I hoped to avoid writing much more than a short acknowledgement of the tragic events in the past few days. I am heartbroken, both for my own reasons, and more, for everyone touched by these senseless, horrible events. But nothing I could possibly say could help anyone, change anything. Not only that, but I’m half a world away, in a country that has a totally different attitude to gun control, and it’s an argument that I can’t take part in right now since I am not well enough informed of any of the facts and circumstances.
However, I do feel. Just like every other human being. And hearing about killing after killing, I cannot fathom why tighter gun controls are not put in place. I’ve heard all the ‘guns don’t kill, people kill’ and ‘take away the guns and the baddies will still get them and then we will be unable to protect ourselves’ arguments. I don’t agree with either of those – it seems more often that the good people’s weapons are taken and used by bad people, or involved in accidents. And people kill people, yes, but why would you want to hand them an easy way to do it if the impulse strikes them?
Those kids.. they were just little innocent kids. I cannot even begin to understand how anyone, ever, could even consider killing a kid. A kid, let alone so many. So many precious, innocent lives. Potential lost. So many families destroyed. So much trauma for the survivors. And trauma ruins lives, for years after it happens.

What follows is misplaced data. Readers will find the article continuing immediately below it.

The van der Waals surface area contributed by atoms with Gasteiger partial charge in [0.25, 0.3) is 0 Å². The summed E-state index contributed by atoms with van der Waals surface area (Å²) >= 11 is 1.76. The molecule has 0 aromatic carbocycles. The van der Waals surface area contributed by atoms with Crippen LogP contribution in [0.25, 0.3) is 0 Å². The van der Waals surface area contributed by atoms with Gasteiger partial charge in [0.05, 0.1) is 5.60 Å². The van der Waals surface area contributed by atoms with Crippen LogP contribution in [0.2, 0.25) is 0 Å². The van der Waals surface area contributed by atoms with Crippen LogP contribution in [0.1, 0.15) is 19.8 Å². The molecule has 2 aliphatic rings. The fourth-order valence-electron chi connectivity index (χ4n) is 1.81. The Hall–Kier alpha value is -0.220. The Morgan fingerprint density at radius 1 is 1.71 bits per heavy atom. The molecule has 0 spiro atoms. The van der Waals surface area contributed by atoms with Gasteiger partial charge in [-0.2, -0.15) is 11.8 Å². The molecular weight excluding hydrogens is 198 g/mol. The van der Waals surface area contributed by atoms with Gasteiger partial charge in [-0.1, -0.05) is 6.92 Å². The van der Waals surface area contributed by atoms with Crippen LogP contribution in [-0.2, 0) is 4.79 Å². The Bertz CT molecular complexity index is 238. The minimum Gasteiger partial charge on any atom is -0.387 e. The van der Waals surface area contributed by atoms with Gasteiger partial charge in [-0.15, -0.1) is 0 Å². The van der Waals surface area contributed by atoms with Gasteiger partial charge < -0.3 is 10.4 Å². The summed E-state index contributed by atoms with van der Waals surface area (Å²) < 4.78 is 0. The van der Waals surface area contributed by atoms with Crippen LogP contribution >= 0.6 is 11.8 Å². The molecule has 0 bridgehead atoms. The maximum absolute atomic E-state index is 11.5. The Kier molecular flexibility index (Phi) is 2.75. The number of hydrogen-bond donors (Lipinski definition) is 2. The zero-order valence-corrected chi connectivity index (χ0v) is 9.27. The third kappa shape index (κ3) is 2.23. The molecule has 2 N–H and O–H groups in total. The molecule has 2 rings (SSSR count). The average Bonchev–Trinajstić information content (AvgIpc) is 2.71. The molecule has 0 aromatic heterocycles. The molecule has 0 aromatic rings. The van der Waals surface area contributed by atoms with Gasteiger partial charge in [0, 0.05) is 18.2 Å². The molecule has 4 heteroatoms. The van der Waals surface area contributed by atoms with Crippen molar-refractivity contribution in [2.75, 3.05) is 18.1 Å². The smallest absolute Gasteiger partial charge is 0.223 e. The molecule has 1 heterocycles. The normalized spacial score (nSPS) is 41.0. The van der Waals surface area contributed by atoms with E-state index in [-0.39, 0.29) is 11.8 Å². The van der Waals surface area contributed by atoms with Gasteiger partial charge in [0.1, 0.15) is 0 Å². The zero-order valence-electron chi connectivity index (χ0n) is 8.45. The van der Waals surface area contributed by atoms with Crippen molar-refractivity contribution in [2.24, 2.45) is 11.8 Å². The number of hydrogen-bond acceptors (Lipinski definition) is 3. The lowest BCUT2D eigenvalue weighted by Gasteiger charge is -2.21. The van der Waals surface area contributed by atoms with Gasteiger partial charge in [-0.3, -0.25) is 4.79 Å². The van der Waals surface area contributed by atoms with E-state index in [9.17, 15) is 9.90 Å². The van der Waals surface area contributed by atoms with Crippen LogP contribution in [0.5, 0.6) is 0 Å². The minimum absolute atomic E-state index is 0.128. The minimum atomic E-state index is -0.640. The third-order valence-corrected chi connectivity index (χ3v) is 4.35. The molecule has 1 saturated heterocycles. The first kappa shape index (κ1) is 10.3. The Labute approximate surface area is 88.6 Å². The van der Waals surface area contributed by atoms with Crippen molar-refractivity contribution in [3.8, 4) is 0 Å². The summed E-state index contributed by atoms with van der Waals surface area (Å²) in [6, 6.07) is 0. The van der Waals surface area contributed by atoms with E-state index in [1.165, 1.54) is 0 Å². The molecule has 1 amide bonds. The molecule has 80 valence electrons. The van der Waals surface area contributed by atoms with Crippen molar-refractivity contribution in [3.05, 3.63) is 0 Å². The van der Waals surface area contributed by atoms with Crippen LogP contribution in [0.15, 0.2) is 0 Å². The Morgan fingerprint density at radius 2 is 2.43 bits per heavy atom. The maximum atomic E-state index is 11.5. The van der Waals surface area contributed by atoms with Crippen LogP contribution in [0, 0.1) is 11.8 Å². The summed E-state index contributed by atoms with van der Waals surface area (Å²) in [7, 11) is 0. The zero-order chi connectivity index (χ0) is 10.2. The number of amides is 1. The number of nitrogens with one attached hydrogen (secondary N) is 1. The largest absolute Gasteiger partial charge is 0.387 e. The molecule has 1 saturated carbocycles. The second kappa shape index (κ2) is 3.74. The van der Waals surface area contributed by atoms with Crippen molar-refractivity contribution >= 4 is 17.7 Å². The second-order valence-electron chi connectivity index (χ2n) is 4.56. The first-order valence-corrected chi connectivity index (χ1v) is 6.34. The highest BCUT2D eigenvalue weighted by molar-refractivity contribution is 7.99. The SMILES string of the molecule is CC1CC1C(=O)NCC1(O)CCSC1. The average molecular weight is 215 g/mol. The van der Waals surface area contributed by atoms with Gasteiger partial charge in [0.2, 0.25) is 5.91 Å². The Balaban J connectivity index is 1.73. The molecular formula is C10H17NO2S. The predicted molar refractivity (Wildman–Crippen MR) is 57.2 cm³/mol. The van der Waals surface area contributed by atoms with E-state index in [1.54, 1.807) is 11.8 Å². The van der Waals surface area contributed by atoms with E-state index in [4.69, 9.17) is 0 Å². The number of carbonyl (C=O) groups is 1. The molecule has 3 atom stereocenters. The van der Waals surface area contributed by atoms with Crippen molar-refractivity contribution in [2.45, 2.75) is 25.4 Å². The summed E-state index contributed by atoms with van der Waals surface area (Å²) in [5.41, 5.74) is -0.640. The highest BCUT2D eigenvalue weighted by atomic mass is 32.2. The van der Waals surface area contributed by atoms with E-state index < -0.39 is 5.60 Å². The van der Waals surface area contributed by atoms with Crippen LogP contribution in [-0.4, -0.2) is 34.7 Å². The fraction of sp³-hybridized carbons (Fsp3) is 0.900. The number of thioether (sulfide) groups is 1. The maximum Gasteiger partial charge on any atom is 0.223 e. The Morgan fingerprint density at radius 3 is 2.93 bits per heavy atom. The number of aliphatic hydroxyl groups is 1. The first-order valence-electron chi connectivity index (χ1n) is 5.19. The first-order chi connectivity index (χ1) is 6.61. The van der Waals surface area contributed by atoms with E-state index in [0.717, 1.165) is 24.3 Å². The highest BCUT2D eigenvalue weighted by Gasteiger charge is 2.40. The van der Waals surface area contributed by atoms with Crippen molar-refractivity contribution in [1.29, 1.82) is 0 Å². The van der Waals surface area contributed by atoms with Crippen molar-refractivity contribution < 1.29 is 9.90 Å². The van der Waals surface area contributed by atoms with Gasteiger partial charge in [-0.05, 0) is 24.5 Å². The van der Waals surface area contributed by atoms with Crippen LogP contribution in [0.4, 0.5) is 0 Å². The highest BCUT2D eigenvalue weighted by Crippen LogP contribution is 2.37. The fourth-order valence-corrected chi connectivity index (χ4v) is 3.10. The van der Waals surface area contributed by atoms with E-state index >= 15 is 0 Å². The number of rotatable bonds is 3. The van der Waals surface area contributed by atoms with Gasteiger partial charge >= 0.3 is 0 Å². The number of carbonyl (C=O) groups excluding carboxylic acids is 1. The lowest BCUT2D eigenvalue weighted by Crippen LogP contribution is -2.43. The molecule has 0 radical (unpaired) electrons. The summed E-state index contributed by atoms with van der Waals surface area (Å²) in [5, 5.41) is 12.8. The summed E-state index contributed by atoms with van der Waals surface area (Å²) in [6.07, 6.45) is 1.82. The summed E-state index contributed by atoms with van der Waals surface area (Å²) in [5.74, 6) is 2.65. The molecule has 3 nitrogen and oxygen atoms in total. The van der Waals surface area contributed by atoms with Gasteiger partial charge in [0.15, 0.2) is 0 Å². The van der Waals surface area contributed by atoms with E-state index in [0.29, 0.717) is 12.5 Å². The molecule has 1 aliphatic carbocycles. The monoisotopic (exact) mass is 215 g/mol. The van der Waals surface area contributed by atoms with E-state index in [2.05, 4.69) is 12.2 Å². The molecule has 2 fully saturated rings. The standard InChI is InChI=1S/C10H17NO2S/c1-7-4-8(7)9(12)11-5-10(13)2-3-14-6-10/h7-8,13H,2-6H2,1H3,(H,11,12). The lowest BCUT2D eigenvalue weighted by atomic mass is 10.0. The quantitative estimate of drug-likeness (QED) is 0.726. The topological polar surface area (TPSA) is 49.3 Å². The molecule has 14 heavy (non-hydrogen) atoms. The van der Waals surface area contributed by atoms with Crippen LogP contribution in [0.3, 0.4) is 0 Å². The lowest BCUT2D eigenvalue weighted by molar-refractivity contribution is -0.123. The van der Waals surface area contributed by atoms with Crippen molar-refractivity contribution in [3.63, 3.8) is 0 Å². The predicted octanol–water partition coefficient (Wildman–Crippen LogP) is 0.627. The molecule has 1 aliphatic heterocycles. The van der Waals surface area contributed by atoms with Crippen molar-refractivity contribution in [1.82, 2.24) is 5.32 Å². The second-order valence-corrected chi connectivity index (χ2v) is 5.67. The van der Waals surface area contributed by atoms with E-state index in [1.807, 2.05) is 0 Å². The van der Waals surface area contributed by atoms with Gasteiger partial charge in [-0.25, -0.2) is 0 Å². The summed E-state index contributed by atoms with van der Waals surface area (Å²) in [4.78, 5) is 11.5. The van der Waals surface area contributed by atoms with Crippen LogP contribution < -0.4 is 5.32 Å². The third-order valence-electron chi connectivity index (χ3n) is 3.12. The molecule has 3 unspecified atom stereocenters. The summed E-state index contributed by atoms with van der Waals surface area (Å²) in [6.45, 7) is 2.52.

This brings me to mental health. There have been a lot of people saying that this is yet another sign that we need better mental health care – better access to it in the first place, better standard of care and follow up, just better, better, better across the board.
Or even ADEQUATE would be a good start.
It is truly horrifying that in our first world countries, it is easier to get a gun than it is to get help for your mental illness. It is easier to kill yourself or someone else, than it is to get even basic treatment, understanding, and a sense of hope. It is easier to end it all, taking a few out with you, than it is to continue to receive adequate care and support for the full time that it takes you to recover and rejoin life.
It sucks that when something like this happen, a lot of people think that most people who have a mental illness do things like this, are dangerous, are downright evil or stuffed up enough to do something like this. That’s not true. There are sick people, and then there are bad people. You can be both, but being sick does NOT mean you are automatically bad too. I think people who perpetrate horrors like this are sick AND bad. It is far from the norm for people with mental illnesses to be violent or dangerous. But we are tainted with the same brush as the bad eggs, and acceptance among mainstream society takes another dive.
The stigma surrounding mental illness is still alive and well, today. People feel they cannot tell their friends, their families, because they will be ostracised. They cannot let their employers or colleagues know or they will lose their jobs or at least lose respect in the workplace. And they feel the brunt of having a ‘lesser’ illness daily. Mental illness causes unbearable distress, disability and death. And yet people who have them are treated like it’s a personal failing (which it is not) rather than a genuine illness that they never asked to have (which it is).